According to Russell, S. T., McGuire, J. K., Laub, C., & Manke, E. (2006),[62] it is imperative for educators to make subject and age appropriate lessons with LGBT issues incorporated into the curriculum on a consistent basis utilizing current events, history, literature, or social sciences. Teachers should be trained each year on new practices to employ in their classrooms and in school in general. They should be taught how to handle situations they may face with LGBT students, so that if a problem should arise, they will be confident in their own understandings of the LGBT community and know how to handle any question or situation professionally and empathetically. Russell, et al. (2006) report that state policy and government officials need to be mindful of the ever-changing culture we live in by enforcing and including material appropriate in schools to educate educators on LGBT people in the world.[62]

Burdge, H., Sinclair, K., Laub, C., Russell, S. T. (2012)[63] relate numerous lessons, which each subject area teacher can teach to enforce LGBT inclusivity and school safety. They report that lessons, which promote LGBT inclusivity, can have the greatest impact on school safety. Physical education, health, history, and social studies teachers can educate all students to have more social awareness and create a positive school climate. They continue to note that inviting parents, teachers, administrators and other key stakeholders to identify and/or participate in the development of age-appropriate LGBT-inclusive lessons that teachers can use in their classrooms is most beneficial.

Educators must continue to try new trends, constantly assessing the environment of their school. The best policies and interventions are those, which show positive growth across grade levels. Research should continue to see which programs suit the needs of different schools over a period of time. Since each school varies in many ways, it may be hard to report positive trends. One technique that works in one school may or may not work for another. Therefore, taking pieces of one technique and making it into something that molds best to each school and environment is key

List of LGBT-related suicides

List of suicides which have been attributed to bullying

Coming out

LGBT community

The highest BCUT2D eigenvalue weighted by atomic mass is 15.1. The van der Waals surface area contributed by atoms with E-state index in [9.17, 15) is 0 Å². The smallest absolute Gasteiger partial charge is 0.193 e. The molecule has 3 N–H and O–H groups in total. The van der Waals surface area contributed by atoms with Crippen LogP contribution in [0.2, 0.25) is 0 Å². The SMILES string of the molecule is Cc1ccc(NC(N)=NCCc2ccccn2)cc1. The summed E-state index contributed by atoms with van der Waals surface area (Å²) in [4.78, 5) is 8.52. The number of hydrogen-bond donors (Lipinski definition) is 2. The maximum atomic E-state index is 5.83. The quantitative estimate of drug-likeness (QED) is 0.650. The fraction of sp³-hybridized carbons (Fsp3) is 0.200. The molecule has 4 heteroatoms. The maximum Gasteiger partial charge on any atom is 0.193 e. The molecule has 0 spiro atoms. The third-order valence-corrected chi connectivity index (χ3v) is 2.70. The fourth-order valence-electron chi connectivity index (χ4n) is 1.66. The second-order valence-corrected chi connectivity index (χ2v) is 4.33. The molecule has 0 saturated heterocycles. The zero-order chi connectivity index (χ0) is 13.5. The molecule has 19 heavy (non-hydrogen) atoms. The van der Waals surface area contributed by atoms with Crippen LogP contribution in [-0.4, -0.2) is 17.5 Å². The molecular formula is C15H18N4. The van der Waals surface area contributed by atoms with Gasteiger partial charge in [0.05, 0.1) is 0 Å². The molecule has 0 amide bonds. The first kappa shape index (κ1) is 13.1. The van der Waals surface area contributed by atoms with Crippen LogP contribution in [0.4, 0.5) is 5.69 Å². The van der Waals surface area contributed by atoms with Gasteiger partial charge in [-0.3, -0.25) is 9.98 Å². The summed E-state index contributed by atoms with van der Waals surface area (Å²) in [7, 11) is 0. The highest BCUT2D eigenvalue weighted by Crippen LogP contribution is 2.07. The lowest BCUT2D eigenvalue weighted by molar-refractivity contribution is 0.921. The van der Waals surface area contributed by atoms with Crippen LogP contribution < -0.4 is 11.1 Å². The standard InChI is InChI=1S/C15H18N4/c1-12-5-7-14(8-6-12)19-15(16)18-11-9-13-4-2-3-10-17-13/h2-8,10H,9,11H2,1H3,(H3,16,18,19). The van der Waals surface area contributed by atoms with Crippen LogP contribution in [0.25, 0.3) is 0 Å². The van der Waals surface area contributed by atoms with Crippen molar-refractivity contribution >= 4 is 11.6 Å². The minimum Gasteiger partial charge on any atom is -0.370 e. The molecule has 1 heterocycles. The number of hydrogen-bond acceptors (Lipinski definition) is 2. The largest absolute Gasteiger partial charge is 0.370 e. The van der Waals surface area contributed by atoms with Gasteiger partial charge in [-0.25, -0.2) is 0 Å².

Day of Silence - April 21, 2017

Minority Stress


Suicide intervention

Transgender youth

Violence against LGBT people

LGBT Mormon suicides

The Yogyakarta Principles

Jadin Bell

Suicide of Jamey Rodemeyer

Kenneth Weishuhn

Death of Leelah Alcorn

Suicide of Tyler Clementi

Death of Blake Brockington


1.Haas, Ann P.; Eliason, Mickey; Mays, Vickie M.; Mathy, Robin M.; Cochran, Susan D.; D'Augelli, Anthony R.; Silverman, Morton M.; Fisher, Prudence W.; Hughes, Tonda; Rosario, Margaret; Russell, Stephen T.; Malley, Effie; Reed, Jerry; Litts, David A.; Haller, Ellen; Sell, Randall L.; Remafedi, Gary; Bradford, Judith; Beautrais, Annette L.; Brown, Gregory K.; Diamond, Gary M.; Friedman, Mark S.; Garofalo, Robert; Turner, Mason S.; Hollibaugh, Amber; Clayton, Paula J. (30 December 2010). "Suicide and Suicide Risk in Lesbian, Gay, Bisexual, and Transgender Populations: Review and Recommendations". Journal of Homosexuality. 58 (1): 10–51. doi:10.1080/00918369.2011.534038. PMC 3662085?Freely accessible. PMID 21213174.

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3.Remafedi, Gary; Farrow, James A.; Deisher, Robert W. (1991). "Risk Factors for Attempted Suicide in Gay and Bisexual Youth". Pediatrics. 87 (6): 869–875.

4.Russell, Stephen T.; Joyner, Kara (2001). "Adolescent Sexual Orientation and Suicide Risk: Evidence From a National Study". American Journal of Public Health. 91 (8): 1276–1281. doi:10.2105/AJPH.91.8.1276. PMC 1446760?Freely accessible. PMID 11499118.

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6.Johnson, R. B.; Oxendine, S.; Taub, D. J.; Robertson, J. (2013). "Suicide Prevention for LGBT Students". New Directions for Student Services. 2013: 55–69. doi:10.1002/ss.20040.

7.Tolerance Can Lower Gay Kids' Suicide Risk, Joseph Shapiro, All Things Considered, National Public Radio, December 29, 2008. [1]

8.Bagley, Christopher; Tremblay, Pierre (2000). "Elevated rates of suicidal behavior in gay, lesbian, and bisexual youth". Crisis: The Journal of Crisis Intervention and Suicide Prevention. 21 (3): 111–117. doi:10.1027/0227-5910.21.3.111.

9.National Action Alliance for Suicide Prevention Tackles LGBT Suicide, April 26, 2012, Kellan Baker and Josh Garcia. [2]

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11. Yardain Amron (November 24, 2013). "Research exposes negative effects of anti-gay legislation". The Michigan Daily.

12. "The Impact of Institutional Discrimination on Psychiatric Disorders in Lesbian, Gay, and Bisexual Populations: A Prospective Study by Mark L. Hatzenbuehler, MS, MPhil, Katie A. McLaughlin, PhD, Katherine M. Keyes, MPH and Deborah S. Hasin, PhD". 2010-01-14. doi:10.2105/AJPH.2009.168815. Retrieved 2011-08-21.

13. Hatzenbuehler, ML; et al. (Feb 2014). "Structural stigma and all-cause mortality in sexual minority populations". Soc Sci Med. 103: 33–41. doi:10.1016/j.socscimed.2013.06.005. PMC 3818511?Freely accessible. PMID 23830012.

14.Regnerus, Mark (Sep 2017). "Is structural stigma's effect on the mortality of sexual minorities robust? A failure to replicate the results of a published study". Soc Sci Med. 188: 157–165. doi:10.1016/j.socscimed.2016.11.018. PMC 1?Freely accessible.